An evening with Colony House
Kelly McGarry | Monday, October 3, 2016
Entering Legends on Friday night with this week’s SceneCast episode on my mind, Colony House’s merch table caught my eye. Their humble but interesting collection included a crew sweatshirt reading “Colony House is pretty good” and a T-shirt featuring a wildcat that could have passed for high-school spirit wear.
The band itself had a similar impression. A quick barrage of upbeat tracks opened the show before frontman Caleb Stevenson interrupted to welcome the thin but energetic crowd, humbly assuring us, “If you don’t know who we are, you’re not in the minority.” The vocalist/guitarist was accompanied onstage by his brother Will Franklin Chapman on the drums, Scott Mills on guitar and Parke Cottrell on bass and keyboard.
During a brief pause, the front row of audience members engaged in a dialogue, asking questions like, “How is touring with the Mowgli’s?” Caleb responded positively, joking, “This is an evening with Colony House, ask us anything.” It only took one song request for him to regret that invitation.
The indie rock band from Franklin, Tennessee, brought an excellent organic sound to the beginning portion of the show, contrasting the heavily produced style of their recorded tracks. That’s not to say they spared the effects — all guitarists kept their feet busy tapping on pedals.
The night’s highlight came when Caleb picked up his acoustic guitar with the disclaimer, “My brother convinced me to make a song out of this. If you hate it, blame him.” The sentimental lull of his acoustic solo ended with an emotional punch when the rest of the band returned to the stage and gathered around the single microphone.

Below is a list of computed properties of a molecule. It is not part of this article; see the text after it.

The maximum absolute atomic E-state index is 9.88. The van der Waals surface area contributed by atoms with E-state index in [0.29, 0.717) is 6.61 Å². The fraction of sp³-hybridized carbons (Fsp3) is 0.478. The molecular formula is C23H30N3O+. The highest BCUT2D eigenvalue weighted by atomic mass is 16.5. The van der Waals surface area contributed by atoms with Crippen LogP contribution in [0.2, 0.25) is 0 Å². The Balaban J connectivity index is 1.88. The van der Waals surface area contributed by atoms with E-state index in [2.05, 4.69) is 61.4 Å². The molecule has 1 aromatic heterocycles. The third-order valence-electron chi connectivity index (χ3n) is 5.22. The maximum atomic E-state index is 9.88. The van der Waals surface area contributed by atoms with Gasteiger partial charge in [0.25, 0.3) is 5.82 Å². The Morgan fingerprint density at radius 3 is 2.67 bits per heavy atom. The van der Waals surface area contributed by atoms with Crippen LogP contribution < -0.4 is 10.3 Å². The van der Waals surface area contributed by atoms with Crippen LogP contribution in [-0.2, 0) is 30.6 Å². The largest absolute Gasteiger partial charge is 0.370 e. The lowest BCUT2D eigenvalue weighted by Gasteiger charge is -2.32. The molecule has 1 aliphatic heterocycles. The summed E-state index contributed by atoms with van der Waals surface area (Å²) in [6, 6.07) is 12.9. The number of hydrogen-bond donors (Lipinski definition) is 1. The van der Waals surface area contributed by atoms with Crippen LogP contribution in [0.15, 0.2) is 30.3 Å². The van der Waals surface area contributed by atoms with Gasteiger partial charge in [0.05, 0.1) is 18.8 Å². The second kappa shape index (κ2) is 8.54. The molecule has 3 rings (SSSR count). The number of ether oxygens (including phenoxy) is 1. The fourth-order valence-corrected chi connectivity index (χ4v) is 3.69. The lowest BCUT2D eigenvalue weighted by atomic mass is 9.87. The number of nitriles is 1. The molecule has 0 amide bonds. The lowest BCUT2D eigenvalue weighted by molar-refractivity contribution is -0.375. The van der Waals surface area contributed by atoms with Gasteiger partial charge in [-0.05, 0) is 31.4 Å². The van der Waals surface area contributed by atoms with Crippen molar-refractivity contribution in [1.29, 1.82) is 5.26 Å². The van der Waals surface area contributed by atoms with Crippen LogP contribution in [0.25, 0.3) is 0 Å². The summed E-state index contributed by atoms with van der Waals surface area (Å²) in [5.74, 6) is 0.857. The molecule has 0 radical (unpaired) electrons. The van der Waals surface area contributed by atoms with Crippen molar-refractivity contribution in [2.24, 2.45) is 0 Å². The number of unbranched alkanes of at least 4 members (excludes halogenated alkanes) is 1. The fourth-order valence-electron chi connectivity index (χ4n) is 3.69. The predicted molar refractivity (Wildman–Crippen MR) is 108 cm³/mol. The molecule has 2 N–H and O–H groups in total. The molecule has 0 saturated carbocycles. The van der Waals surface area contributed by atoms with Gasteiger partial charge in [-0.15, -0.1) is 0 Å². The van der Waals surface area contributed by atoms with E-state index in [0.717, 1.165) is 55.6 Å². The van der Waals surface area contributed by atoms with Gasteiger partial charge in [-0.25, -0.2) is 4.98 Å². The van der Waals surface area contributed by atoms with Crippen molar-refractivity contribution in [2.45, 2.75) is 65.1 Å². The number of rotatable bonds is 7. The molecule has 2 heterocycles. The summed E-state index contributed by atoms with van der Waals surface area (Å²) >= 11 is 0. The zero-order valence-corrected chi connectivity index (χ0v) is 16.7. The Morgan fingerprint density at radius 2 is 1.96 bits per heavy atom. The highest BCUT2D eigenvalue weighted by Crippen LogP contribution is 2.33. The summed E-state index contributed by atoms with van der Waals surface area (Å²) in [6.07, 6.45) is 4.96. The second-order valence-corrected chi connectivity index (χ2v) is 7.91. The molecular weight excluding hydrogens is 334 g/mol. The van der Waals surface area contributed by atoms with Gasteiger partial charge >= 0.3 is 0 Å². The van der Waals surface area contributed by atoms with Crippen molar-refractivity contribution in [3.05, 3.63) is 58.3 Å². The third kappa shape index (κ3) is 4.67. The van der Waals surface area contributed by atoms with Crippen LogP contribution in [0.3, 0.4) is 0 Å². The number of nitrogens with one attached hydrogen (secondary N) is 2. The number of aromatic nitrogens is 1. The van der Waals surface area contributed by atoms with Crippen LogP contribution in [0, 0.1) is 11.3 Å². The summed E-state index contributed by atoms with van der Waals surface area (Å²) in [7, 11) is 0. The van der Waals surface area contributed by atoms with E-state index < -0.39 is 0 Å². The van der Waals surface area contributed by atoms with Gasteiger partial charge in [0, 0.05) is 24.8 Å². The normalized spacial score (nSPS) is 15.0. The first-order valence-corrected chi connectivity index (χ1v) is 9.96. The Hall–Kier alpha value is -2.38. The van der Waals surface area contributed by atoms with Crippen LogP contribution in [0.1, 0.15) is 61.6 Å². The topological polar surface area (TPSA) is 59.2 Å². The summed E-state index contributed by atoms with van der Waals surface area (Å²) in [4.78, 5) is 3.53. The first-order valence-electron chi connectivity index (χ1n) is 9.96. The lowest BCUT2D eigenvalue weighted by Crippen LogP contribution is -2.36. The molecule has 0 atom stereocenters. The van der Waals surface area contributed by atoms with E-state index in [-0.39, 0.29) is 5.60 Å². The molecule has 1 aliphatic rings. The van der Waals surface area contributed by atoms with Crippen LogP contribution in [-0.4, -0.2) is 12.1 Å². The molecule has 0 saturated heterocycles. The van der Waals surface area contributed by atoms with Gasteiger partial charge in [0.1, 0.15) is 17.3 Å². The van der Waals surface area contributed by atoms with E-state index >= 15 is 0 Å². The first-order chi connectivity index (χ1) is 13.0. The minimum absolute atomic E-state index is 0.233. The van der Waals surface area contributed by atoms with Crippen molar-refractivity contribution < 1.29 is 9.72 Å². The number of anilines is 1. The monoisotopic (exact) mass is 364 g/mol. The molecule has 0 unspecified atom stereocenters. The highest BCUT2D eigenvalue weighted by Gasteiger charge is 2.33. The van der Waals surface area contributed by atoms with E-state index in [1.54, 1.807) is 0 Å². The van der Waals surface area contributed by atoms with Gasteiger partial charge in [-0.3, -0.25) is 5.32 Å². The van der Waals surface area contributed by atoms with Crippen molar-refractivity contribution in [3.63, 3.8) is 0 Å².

Fast tempo and full instrumentals resumed, culminating in top hit “Silhouettes.” A lights-out accompanied the emphatic line “‘til the lights come on” to dramatic effect.
The night wrapped up with synthy singles from their upcoming album. Heavy effects made for danceable hits, but overshadow the thoughtful songwriting and strong instrumentation the band had proven themselves capable of. Caleb’s flawless vocals don’t call for distortion. One of their most recent singles “You Know It” has all the makings of an alt-pop hit, but is shallow and repetitive, both instrumentally and lyrically.
The upcoming album “Only the Lonely” has its heart in the right place. Inspired by their experience on tour, it tackles “the paradox of being around people all the time but also feeling alone.” Caleb explained that the title comes from a song by one of their favorite artists, Roy Orbison.
“Only the Lonely” will be Colony House’s first album by RCA records, a prominent label known for producing pop superstars. Colony House seems to be at a crossroads between authentic indie rock and mainstream alt-pop, common among Legends acts. The combination made for a successful show for both sentimental pondering and energetic dancing, but raises the question of what’s to come from the young band. In any case, Colony House was in fact pretty good.